Investors, servicers, sponsors and other professionals involved in securitizing real estate debt are pinching themselves at the success their industry has enjoyed over the past couple of years. But nobody thinks the good times will roll forever. What’s keeping investors up at night is figuring out when the other shoe is going to drop. That was the mood at this week’s Commercial Mortgage Securities Association CMBS Investors’ Conference held in Miami.

The volume of commercial mortgage-backed securities (CMBS) and collateralized debt obligation issuances (CDOs) has ballooned the past two years. CMBS issuance hit $299.2 billion in 2006, a $60 billion gain over 2005 — and more than double 2004’s volume of $128 billion. Meanwhile commercial real estate CDO issuance grew to $34.3 billion in 2006 — a 62% gain from 2005 and more than four times the volume of issuances in 2004. Robert Ricci, managing director for Wachovia Securities projects 2007 volume will reach $60 billion. Meanwhile delinquencies and defaults for loans in the pools are at record lows. And that’s exactly what’s making some pros worry.

With everything humming along, spreads between different credit classes have tightened. That represents one risk. At the same time, the lack of any real blowups in CMBS means that fewer people in the industry have the experience of working through a down cycle.

“We don’t have a have lot of skilled people in system to deal with workouts,” says Charles Spetka, president of CWCapital Asset Management. Today, younger executives are working up the ranks, but few have experienced the hardships of a true real estate downturn. When things do go bad, experts expect there to be a race to hire anyone with experience in navigating troubled waters.

Of all commercial property types, CMBS investors are most bearish on the retail sector. All four panelists in one session pointed to the office sector as the best bet for 2007 with multi-family and industrial also garnering a few nods. Randy Mundt, president and chief investment officer for Principal Real Estate Investors, then noted the lack of optimism for the retail sector, which spurred a brief back-and-forth on the topic.

“We’re most cautious on retail today,” Mundt said. “We’re concerned by consumer-related issues and worried about retailer credit. It’s never been a strong credit industry anyway. And now there’s a lot of LBO [leveraged buyout] activity, which is worrisome.”

Steve Coyle, managing director and chief investment strategist for Citigroup Property Investors, was even more bearish. “There will be fallback — in six months to a year — from consumers pinched by falling home prices,” Coyle said. “We worry about malls even more than shopping centers because of this, but we’re worried about both.”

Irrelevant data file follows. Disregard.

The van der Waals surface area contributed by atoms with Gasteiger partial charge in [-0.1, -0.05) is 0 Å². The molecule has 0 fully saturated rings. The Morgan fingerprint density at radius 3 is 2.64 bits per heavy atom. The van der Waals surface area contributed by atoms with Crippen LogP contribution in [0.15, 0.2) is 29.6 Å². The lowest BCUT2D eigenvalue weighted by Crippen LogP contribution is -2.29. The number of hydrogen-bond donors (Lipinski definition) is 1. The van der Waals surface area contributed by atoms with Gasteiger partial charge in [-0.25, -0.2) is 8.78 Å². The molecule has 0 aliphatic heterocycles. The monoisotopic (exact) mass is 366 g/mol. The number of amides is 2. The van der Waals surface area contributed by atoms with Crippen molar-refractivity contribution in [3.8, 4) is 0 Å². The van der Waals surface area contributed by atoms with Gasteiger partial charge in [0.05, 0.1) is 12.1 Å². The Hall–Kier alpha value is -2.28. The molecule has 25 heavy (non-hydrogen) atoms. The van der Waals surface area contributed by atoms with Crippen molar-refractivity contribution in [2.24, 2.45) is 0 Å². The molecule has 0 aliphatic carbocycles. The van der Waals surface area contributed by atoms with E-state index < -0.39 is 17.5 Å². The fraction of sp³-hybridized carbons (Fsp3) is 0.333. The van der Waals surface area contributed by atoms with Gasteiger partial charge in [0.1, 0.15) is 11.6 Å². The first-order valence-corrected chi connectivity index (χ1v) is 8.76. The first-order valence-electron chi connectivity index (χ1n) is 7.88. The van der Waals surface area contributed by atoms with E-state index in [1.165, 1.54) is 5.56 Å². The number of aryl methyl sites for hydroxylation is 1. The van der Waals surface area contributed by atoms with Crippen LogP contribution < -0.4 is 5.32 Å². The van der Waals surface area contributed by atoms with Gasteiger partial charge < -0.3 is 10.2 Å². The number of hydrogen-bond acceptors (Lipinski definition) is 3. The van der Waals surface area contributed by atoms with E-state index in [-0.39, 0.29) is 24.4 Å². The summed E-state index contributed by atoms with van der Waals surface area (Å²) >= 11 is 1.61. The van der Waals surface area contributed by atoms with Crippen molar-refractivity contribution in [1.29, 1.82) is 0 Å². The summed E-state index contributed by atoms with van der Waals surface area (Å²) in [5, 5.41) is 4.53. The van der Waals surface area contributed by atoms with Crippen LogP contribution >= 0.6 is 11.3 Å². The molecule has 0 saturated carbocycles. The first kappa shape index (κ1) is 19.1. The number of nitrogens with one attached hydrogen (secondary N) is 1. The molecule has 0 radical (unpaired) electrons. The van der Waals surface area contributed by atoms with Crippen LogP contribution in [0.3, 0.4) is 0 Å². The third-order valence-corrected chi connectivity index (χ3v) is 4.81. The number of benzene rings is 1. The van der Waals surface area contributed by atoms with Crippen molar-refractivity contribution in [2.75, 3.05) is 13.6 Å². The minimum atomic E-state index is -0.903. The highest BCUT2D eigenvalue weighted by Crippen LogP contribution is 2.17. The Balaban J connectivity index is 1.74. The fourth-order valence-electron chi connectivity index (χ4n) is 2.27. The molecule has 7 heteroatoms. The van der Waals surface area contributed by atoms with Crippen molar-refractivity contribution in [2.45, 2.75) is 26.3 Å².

Michael Gilberto, managing director for JP Morgan Asset Management added that he wasn’t too optimistic about shopping centers either because of the amount of construction in that sector. “Those centers have built more space than any time than 1990,” he said.

Despite retail worries, commercial real estate financiers are getting a lot of mileage out of their newest toy — commercial real estate CDOs. The final data for 2006 presented at CMSA’s CMBS Investor Conference shows that CDO issuance grew to $34.3 billion in 2006 — a 62% gain from 2005 and more than four times the volume of issuances in 2004. Ricci of Wachovia projects 2007 volume to reach $60 billion.

There are a lot of differences between CMBS and CDO but the key difference is that issuers have the option to actively manage the pool of assets inside commercial real estate CDOs. They can cycle loans in and out, change property types and change geographic distribution — within limits, of course. Issuers are also not limited to fixed-rate mortgages. It can include that, but more commonly includes floating rate debt of all stripes. Managed pools can also include REIT and REOC debt, mezzanine financing, preferred equity and other derivatives. Another difference is that unlike with CMBS issuances, sponsors can (and often do) retain ownership of some of the pool.

From a sponsor standpoint, it seems to be an attractive option and CDOs promise to play a growing role in providing financing for the commercial real estate sector. And, because the pools are actively managed, sponsors can charge higher fees — as high as 45 basis points compared with 20 basis points for CMBS.